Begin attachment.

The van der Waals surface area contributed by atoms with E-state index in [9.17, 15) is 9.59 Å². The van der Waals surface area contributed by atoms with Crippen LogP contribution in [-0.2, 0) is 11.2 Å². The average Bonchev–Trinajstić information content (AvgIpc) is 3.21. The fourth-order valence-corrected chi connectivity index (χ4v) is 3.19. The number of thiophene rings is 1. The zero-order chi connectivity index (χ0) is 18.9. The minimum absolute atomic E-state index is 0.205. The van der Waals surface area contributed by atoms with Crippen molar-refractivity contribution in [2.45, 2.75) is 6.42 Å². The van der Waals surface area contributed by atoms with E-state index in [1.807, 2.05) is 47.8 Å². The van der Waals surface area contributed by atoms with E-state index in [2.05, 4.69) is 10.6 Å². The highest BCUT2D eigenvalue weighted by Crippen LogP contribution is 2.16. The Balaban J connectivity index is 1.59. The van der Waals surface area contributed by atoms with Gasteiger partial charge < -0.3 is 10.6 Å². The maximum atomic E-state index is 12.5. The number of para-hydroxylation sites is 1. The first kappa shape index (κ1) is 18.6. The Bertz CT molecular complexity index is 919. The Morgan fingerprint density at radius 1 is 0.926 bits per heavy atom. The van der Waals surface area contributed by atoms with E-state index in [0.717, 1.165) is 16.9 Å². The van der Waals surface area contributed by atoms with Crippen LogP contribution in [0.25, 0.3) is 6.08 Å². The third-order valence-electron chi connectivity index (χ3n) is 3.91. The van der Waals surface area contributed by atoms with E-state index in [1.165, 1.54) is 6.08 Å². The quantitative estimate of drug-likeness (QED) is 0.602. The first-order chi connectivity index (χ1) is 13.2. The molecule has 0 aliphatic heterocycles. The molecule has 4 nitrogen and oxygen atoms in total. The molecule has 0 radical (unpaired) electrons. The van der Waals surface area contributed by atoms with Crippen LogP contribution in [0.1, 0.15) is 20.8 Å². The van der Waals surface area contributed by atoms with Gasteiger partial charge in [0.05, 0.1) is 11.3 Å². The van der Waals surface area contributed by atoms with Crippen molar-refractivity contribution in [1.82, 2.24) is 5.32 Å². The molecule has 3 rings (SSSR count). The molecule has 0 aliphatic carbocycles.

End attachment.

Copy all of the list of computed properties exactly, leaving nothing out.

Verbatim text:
The van der Waals surface area contributed by atoms with E-state index in [9.17, 15) is 9.59 Å². The van der Waals surface area contributed by atoms with Crippen LogP contribution in [-0.2, 0) is 11.2 Å². The average Bonchev–Trinajstić information content (AvgIpc) is 3.21. The fourth-order valence-corrected chi connectivity index (χ4v) is 3.19. The number of thiophene rings is 1. The zero-order chi connectivity index (χ0) is 18.9. The minimum absolute atomic E-state index is 0.205. The van der Waals surface area contributed by atoms with Crippen molar-refractivity contribution in [2.45, 2.75) is 6.42 Å². The van der Waals surface area contributed by atoms with E-state index in [1.807, 2.05) is 47.8 Å². The van der Waals surface area contributed by atoms with E-state index in [2.05, 4.69) is 10.6 Å². The highest BCUT2D eigenvalue weighted by Crippen LogP contribution is 2.16. The Balaban J connectivity index is 1.59. The van der Waals surface area contributed by atoms with Gasteiger partial charge < -0.3 is 10.6 Å². The maximum atomic E-state index is 12.5. The number of para-hydroxylation sites is 1. The first kappa shape index (κ1) is 18.6. The Bertz CT molecular complexity index is 919. The Morgan fingerprint density at radius 1 is 0.926 bits per heavy atom. The van der Waals surface area contributed by atoms with E-state index in [0.717, 1.165) is 16.9 Å². The van der Waals surface area contributed by atoms with Crippen LogP contribution in [0.25, 0.3) is 6.08 Å². The third-order valence-electron chi connectivity index (χ3n) is 3.91. The van der Waals surface area contributed by atoms with E-state index in [1.165, 1.54) is 6.08 Å². The quantitative estimate of drug-likeness (QED) is 0.602. The first-order chi connectivity index (χ1) is 13.2. The molecule has 0 aliphatic heterocycles. The molecule has 4 nitrogen and oxygen atoms in total. The molecule has 0 radical (unpaired) electrons. The van der Waals surface area contributed by atoms with Crippen LogP contribution in [0.1, 0.15) is 20.8 Å². The van der Waals surface area contributed by atoms with Gasteiger partial charge in [0.05, 0.1) is 11.3 Å². The van der Waals surface area contributed by atoms with Crippen molar-refractivity contribution in [1.82, 2.24) is 5.32 Å². The molecule has 3 rings (SSSR count). The molecule has 0 aliphatic carbocycles.